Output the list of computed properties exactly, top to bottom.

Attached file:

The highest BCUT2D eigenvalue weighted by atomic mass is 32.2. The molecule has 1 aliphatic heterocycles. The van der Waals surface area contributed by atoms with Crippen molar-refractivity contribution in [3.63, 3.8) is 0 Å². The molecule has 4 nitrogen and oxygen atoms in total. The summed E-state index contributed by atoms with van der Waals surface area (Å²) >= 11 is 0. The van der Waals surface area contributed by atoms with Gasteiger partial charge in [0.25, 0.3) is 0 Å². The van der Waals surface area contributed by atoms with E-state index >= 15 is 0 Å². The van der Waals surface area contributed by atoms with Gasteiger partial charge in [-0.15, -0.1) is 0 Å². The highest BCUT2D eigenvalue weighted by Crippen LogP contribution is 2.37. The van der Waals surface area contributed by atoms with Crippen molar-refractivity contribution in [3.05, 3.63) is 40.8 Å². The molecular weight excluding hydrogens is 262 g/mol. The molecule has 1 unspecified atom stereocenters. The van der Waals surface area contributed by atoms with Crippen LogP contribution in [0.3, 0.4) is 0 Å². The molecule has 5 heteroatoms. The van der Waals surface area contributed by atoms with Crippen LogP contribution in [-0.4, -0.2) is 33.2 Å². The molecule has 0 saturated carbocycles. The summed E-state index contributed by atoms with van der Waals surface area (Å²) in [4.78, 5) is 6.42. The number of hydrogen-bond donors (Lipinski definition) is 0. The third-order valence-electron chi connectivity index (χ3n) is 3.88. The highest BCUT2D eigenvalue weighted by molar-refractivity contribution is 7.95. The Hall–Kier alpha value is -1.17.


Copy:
The highest BCUT2D eigenvalue weighted by atomic mass is 32.2. The molecule has 1 aliphatic heterocycles. The van der Waals surface area contributed by atoms with Crippen molar-refractivity contribution in [3.63, 3.8) is 0 Å². The molecule has 4 nitrogen and oxygen atoms in total. The summed E-state index contributed by atoms with van der Waals surface area (Å²) >= 11 is 0. The van der Waals surface area contributed by atoms with Gasteiger partial charge in [0.25, 0.3) is 0 Å². The van der Waals surface area contributed by atoms with E-state index >= 15 is 0 Å². The van der Waals surface area contributed by atoms with Gasteiger partial charge in [-0.15, -0.1) is 0 Å². The highest BCUT2D eigenvalue weighted by Crippen LogP contribution is 2.37. The van der Waals surface area contributed by atoms with Crippen molar-refractivity contribution in [3.05, 3.63) is 40.8 Å². The molecular weight excluding hydrogens is 262 g/mol. The molecule has 1 unspecified atom stereocenters. The van der Waals surface area contributed by atoms with Crippen LogP contribution in [0.3, 0.4) is 0 Å². The molecule has 5 heteroatoms. The van der Waals surface area contributed by atoms with Crippen LogP contribution in [-0.4, -0.2) is 33.2 Å². The molecule has 0 saturated carbocycles. The summed E-state index contributed by atoms with van der Waals surface area (Å²) in [4.78, 5) is 6.42. The number of hydrogen-bond donors (Lipinski definition) is 0. The third-order valence-electron chi connectivity index (χ3n) is 3.88. The highest BCUT2D eigenvalue weighted by molar-refractivity contribution is 7.95. The Hall–Kier alpha value is -1.17.